Greek mythology tells us that not long after a young and incautious Persephone was first taken into the underworld by Hades, she made a gaffe of epic proportions by sampling the cuisine. Down in the dirt, she munched on a pomegranate, binding herself eternally to a subterranean life.
In this way, Persephone is basically a millipede. Bear with me. Millipedes’ primary goal in life (other than reproduction) is to crawl through soil and scrounge for food. “They just do one thing, which is tunnel around and eat things,” Gwen Pearson, an entomologist at Purdue University and the keeper of the school’s “bug zoo,” told me. “Millipedes are the original recyclers.” And like the queen of the underworld, millipedes are ancient. Some species even migrate seasonally—just as Persephone emerges from Hades to herald the spring and returns for a winter in the underworld.
It’s only fitting, then, that Persephone’s name would go to a newly discovered species of millipede with an equally epic and weird claim to fame. Eumillipes persephone, discovered deep underground in Australia, is the first millipede ever identified with more than 1,000 legs. The count actually comes to a whopping 1,306, a number that absolutely demolishes the previous record holder (750 legs, you tried!) and wins E. persephone the title of most-legged animal on Earth. All hail.
Given the milli- in the animal’s name, you—like me—might feel duped upon learning that it’s long been a bit of a misnomer. Most millipedes have far fewer than 750 legs, and the leg-count record hasn’t been broken since the 1920s, says Paul Marek, an entomologist at Virginia Tech. But hope is hard to kill. “Diplopodologists—people who studied millipedes—were kind of fantasizing about the true millipede being discovered,” he told me.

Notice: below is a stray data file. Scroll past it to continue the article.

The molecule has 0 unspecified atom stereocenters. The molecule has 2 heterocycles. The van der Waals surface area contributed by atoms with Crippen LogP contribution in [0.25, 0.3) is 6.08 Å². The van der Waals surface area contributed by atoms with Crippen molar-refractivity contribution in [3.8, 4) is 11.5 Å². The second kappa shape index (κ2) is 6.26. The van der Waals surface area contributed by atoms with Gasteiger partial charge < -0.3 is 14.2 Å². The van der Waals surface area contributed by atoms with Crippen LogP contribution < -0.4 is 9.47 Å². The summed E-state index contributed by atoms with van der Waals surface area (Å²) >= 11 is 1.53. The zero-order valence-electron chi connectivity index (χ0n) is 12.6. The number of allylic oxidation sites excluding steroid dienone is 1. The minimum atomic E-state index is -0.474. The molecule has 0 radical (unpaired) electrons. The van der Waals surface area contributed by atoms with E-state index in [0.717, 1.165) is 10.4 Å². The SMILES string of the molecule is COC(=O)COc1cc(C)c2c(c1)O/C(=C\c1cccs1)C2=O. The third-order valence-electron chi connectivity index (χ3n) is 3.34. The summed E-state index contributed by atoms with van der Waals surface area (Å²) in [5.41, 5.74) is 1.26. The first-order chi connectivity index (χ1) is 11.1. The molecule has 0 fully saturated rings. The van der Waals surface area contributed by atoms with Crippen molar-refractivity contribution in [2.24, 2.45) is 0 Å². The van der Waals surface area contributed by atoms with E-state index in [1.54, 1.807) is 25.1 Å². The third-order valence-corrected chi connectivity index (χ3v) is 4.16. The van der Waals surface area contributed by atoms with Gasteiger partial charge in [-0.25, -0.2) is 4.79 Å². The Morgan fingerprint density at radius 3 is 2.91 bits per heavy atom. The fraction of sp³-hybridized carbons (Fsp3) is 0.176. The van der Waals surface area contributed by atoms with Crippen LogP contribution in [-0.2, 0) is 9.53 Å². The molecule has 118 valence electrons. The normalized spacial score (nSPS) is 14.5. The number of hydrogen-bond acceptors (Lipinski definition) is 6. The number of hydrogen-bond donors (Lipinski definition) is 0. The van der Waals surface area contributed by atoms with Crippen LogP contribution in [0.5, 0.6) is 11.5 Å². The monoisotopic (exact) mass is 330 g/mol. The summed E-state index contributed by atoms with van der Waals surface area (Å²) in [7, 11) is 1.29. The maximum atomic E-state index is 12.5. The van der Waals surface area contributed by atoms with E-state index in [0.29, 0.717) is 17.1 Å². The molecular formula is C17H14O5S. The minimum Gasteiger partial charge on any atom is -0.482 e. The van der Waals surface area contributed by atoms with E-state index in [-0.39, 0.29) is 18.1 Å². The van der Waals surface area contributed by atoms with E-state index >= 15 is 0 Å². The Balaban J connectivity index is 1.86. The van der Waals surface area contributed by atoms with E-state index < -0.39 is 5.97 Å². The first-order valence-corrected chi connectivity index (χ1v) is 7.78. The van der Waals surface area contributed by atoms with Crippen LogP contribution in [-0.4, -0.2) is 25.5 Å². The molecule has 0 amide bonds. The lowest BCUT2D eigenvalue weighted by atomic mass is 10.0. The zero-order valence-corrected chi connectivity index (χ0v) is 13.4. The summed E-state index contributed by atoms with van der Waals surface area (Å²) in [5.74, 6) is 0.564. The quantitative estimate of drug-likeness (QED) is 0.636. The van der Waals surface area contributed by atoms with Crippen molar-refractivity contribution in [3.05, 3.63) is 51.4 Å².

Then, in the summer of 2020, Marek’s colleague Bruno Buzatto pulled E. persephone from a drill hole at a mineral-mining site in Western Australia and sent the specimen to Marek. Marek has more than 60 millipede discoveries to his name (including one unofficial campus mascot), so he knows what to expect from the creatures. “You know what normal ones look like, what extreme ones look like,” he said. But when he laid eyes on E. persephone, “it was really a surprise.”
The creature, which looks like a pointy-headed spaghetti noodle wearing full-body cleats, is extraordinarily small—not even four inches—and lives far from most other known millipedes, nearly 200 feet below the surface. That pointed head, Marek explained, is key for navigation at such depths. As they burrow and look for fungal spores to eat, the front of a millipede’s body expands into crevices, stretching in width to “provide an anchor,” Marek says. The back portions then catch up in a sort of Slinky motion, coiling up until the animal decides to move forward once more. Somehow, they don’t get tangled.
The beaklike head is common to many millipede species, but E. persephone’s long and lean body stands out as unique. Marek’s team suspects that it may house an especially long gut, which means more efficient nutrient extraction from the occasional fungal spore. That’s a useful tool when you’re looking for food at a depth where there’s little to be found.